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40-0 is now possible




Kentucky’s Tyler Ulis brought the ball up the court against Louisville. (AP Photo)

Kentucky’s Tyler Ulis brought the ball up the court against Louisville. (AP Photo)

It’s official now you can commence with the 40–0 talk and you can attach the name of ”The Unselfish Cats” to this 2014-15 UK team and more than likely the Monday after the first weekend in April you can tweak that to “The Unselfish Undefeated Cats.”

After the UK dominance of UCLA on Dec. 20, there was an NBA general manager who told Chad Ford, who himself is considered the guru of the NBA draft, that his opinion of UK was and I quote, “I’ve never seen anything like this. UK doesn’t beat you, they chew you up and spit you out.” UK didn’t exactly chew Louisville up and spit it out, but it was very apparent as the game wore on that UK was the better team and the only thing left was the final margin on the scoreboard and who had the most take downs or landed the most punches.

It was ugly basketball from the tipoff which, thanks to the worldwide leader in sports ESPN or in this case ESPN2, only those lucky enough to have tickets in the Yum Center got to see for the first five minutes because the station was showcasing that barnburner affair between IU-Georgetown. Then the light went off in the brain of ESPN’s producer/director and he switched over to ESPN News for a few minutes until the IUGeorgetown game finally ended. Once the game telecast locked in to the rest of the free world, it was another classic case of the actual game didn’t match the hype which has become too often in this regular season rivalry.

The last five years whether the regular season game has been at Yum or Rupp, it’s been a bloodbath of physicality with very few moments of pure basketball where players can feature their God-given skills. Yet, when the two teams have met recently in the 2012 and 2014 NCAA tournaments on neutral courts outside the boundaries of the Commonwealth, the games have showcased some special moments both by players’ individual physical talents and team wise.

Regardless of anyone’s individual opinion of play on the court, there are many longtime supporters on the inside of each program that really look forward to each season when this game can be put behind them and they can move on to their conference schedule and build that NCAA tournament resume to as high a seed as possible.

I know both head coaches feel that way and after the last few years’ regular season bloodbaths, you can count me in that category as well.

Problem is I’m afraid we’ve not seen the last of ugly basketball. There are basically two ways a team with marginal talent can compete to a degree against a team with superior talent like that of this UK team. You can shorten the length of the game by keeping possession of the basketball away from the superior team for long periods of time, but the modern day 35-second clock throws a clink into that theory, or you can make the game as physical and ugly as possible with constant contact from full court pressure to constant hand slaps and body checks on the half-court perimeter to bull rushing tactics in the lane and underneath the boards. In other words, hopefully your team can give up as many or more fouls and outfoulshoot the superior talented team.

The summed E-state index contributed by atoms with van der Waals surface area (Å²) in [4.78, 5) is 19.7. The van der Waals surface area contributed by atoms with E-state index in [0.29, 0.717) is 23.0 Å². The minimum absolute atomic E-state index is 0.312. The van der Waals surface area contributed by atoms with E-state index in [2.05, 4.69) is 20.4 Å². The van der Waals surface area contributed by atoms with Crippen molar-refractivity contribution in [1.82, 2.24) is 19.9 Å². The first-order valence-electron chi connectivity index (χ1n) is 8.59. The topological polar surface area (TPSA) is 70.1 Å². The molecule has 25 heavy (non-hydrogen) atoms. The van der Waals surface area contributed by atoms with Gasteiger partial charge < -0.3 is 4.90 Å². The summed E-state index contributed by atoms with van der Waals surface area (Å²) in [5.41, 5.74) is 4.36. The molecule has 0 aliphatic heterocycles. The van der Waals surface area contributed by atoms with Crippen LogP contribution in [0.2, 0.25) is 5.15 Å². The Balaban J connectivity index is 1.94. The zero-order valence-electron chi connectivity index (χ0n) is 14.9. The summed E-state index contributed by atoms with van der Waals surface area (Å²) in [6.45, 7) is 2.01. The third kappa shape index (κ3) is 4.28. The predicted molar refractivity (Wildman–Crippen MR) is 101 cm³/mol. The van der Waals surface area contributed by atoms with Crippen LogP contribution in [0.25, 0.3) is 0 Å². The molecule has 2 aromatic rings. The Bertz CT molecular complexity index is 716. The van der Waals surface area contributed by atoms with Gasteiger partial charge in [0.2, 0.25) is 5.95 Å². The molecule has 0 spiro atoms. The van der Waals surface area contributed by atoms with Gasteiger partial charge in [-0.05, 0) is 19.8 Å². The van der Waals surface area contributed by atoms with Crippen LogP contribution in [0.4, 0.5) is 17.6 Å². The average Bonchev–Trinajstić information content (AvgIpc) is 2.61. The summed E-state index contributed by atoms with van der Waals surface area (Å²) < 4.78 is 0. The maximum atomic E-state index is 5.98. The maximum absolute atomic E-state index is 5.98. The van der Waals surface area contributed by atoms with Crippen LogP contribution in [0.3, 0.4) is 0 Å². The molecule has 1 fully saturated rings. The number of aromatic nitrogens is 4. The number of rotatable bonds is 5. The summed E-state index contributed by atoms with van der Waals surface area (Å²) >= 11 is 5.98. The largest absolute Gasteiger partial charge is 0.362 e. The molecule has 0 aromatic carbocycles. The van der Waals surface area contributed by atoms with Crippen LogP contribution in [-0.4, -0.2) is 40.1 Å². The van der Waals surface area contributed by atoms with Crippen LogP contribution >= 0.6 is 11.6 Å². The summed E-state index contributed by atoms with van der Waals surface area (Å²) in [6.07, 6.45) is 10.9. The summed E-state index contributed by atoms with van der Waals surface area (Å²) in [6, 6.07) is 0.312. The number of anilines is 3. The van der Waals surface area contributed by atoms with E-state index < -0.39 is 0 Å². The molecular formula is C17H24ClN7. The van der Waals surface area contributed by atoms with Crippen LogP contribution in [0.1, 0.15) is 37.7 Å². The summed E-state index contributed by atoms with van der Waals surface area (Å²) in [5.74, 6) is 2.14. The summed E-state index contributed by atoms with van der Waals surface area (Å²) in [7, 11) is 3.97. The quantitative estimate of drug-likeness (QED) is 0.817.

Any of this sound familiar yet.

Who is to blame for this type of basketball ? Nobody other than the coaches. Who can clean it up ? No one other than the game officials.

So it appears the ugly tactic is the chosen one for this year’s UK opponents or at least it has been for Texas, Providence, and Louisville. Just settle in, Big Blue Nation, and enjoy the ride and let the players and coaches deal with the cheap shots and ugly basketball and, Cal, you probably need to slide over to Nutter Center and borrow those pads and helmets you used to tweak the team practices with in recent years.

Camp Cal Is On

You think you had a rough holiday, think again. If that scrum of a basketball game that UK -UofL had Saturday wasn’t enough for UK players to deal with in the recovery process, then add another week to 10 days of Camp Cal to the daily grind. Trust me, all coaches love practices because they are in complete charge of everything plus don’t have the pressure of having to win. Players, especially college and professional players, literally hate practice, especially those full of fundamental drills.

Columnist Ira D. Combs lives at Jeff in Perry County, where he operates Tri State Sports Media Service Inc. with his brother Harold.


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